Selling Your Service

By November 18, 2010one minute guides

The Problem

  • Professionals do not understand what their services do for people.
  • They are consequently very narrow in their selling of them, resulting in missed opportunities.
  • They tell people what they do rather than looking for issues or problems to fix.
  • They are unable to teach other partners what to look for in a client and so cannot cross-sell.

The Background

  • The accepted approach to selling professional services face-to-face is to create rapport and discover a hook to hang your services on by asking lots of interesting questions
  • The best professionals use paths of questions, designed to uncover desire for specific services, only moving from one path to another when they are satisfied that they have discovered enough
  • This is very different from the normal approach, where the conversation is an understanding of a prospective client’s whole situation, hopefully uncovering needs along the way

The Solution

  • ‘The Architect of Needs’
  • Two Parts:
  • 1) The Questioning Filter. Understanding of how the paths work, designed to create desire for a service or group of services.
    • At the top of the filter the experts start with general Open Questions which lead into a discussion about their prospects business, situation or department. Then they direct people, once again through questions, down specific paths, their objective is to find whether a situation exists for which their service can help.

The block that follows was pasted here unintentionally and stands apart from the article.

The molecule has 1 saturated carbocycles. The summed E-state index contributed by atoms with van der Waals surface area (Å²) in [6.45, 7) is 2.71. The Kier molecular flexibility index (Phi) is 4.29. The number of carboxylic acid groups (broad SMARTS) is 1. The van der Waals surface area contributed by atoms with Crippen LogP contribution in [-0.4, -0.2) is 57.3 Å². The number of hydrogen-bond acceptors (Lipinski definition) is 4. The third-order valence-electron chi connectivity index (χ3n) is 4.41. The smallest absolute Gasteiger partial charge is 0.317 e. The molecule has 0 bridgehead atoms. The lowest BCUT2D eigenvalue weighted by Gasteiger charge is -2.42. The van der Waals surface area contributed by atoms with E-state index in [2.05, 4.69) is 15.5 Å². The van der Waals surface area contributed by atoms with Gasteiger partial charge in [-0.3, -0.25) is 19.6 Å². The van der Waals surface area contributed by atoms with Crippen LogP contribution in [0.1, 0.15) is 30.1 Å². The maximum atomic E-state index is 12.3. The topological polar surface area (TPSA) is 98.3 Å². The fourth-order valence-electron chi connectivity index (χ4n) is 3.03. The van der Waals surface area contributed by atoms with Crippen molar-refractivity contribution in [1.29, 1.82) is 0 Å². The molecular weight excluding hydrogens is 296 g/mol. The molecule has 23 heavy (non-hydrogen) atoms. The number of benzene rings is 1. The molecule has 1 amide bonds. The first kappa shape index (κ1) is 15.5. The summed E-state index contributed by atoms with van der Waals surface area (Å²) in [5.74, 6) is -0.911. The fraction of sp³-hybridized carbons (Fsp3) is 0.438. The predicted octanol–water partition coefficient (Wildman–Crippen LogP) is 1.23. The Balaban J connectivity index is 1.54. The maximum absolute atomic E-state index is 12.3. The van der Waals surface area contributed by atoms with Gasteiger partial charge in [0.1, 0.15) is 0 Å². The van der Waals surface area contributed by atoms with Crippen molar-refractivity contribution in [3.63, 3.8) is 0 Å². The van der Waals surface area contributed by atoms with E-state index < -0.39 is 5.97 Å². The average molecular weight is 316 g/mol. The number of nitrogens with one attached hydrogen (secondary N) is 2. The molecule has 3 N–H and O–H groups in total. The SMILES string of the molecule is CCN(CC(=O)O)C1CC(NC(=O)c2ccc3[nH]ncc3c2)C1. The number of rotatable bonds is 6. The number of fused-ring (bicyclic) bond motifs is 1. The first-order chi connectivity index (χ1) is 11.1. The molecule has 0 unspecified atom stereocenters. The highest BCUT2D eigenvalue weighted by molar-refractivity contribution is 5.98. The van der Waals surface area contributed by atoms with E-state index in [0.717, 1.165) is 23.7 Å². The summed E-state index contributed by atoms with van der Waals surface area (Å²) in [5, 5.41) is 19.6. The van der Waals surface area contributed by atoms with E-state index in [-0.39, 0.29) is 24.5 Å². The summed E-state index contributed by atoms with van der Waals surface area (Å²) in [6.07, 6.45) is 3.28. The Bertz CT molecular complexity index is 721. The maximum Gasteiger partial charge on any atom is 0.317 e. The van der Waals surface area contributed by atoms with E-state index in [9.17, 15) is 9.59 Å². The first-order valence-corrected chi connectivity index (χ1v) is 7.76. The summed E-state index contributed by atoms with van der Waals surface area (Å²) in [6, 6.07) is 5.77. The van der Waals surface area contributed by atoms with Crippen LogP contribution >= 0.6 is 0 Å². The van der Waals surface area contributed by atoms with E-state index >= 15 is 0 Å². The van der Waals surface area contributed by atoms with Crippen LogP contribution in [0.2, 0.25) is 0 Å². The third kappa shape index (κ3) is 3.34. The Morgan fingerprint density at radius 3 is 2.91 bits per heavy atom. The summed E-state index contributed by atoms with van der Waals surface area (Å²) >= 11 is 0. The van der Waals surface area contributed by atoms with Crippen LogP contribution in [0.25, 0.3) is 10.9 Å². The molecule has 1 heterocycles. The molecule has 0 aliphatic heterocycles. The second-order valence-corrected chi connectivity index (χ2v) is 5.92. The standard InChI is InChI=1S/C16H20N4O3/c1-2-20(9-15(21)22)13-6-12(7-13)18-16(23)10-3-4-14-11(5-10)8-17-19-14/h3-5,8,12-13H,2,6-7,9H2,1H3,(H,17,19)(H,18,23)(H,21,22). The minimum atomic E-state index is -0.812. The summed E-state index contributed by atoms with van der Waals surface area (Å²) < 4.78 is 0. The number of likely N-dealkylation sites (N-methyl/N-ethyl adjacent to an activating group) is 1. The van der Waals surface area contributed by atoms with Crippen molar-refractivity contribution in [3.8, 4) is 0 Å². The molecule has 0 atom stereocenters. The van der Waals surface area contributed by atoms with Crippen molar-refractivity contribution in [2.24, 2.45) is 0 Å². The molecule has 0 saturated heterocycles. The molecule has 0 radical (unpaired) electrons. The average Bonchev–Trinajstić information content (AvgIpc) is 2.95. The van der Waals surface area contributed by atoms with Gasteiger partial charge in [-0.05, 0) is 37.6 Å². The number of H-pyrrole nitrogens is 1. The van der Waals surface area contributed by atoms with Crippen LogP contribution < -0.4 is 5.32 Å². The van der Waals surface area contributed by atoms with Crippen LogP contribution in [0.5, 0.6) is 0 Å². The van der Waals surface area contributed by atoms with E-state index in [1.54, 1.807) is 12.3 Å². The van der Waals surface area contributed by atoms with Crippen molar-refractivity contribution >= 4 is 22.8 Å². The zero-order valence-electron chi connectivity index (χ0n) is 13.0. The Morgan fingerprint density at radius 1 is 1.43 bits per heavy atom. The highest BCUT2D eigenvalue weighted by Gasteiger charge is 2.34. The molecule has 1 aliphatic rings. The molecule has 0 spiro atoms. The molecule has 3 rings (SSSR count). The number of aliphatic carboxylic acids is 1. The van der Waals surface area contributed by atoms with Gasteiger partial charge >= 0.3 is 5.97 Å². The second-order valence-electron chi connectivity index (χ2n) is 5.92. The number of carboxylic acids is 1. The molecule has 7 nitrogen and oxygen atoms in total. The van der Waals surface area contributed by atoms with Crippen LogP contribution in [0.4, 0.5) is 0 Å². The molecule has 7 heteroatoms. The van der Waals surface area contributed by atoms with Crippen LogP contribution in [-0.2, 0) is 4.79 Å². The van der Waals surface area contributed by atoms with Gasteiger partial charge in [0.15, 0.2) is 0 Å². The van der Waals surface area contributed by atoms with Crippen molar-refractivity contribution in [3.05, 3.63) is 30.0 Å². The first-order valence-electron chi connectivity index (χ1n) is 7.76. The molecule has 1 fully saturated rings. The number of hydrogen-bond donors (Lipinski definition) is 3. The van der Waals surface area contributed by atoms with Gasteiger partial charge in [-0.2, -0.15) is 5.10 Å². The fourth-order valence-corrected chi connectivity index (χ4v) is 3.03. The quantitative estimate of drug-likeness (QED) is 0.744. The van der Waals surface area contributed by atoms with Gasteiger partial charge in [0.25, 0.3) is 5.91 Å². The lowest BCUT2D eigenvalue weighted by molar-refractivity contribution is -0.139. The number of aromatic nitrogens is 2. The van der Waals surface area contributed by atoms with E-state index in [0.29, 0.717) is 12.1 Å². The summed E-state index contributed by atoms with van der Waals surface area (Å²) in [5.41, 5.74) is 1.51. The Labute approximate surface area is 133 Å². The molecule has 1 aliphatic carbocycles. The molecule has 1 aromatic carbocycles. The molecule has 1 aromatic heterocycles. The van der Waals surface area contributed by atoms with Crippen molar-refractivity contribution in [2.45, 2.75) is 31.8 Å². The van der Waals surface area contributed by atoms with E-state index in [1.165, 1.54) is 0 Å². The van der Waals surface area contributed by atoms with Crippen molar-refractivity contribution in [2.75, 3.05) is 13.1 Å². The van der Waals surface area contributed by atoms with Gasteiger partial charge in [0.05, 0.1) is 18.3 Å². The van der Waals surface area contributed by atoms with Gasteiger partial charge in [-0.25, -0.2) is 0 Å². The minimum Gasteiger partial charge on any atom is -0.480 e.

• 2) The Question Designer. A methodology to interpret your services into questions.
    • The essence of the Question Designer is to understand your service so well that you can spot every situation that will lead someone to want that service. Once you know the situations you are looking for, you just have to design questions that will lead people in the right direction.
    • In the first column is the service name with sub classifications of the service or features, the second column a list of all the advantages your service or that feature can give anyone in any situation. In the third column you have to consider the scenario that people would need to be in to benefit from the advantage.
    • Once dealt with, you simply create questions that will establish whether your prospective client is in a situation to benefit from your service or not.

Key Point

  • Selling is just a chat and the secret is not to just be flamboyant and socially rounded, but to also be a dogmatic questioner; following a line of questioning right the way through to a conclusion, to identify where there is a need or not.

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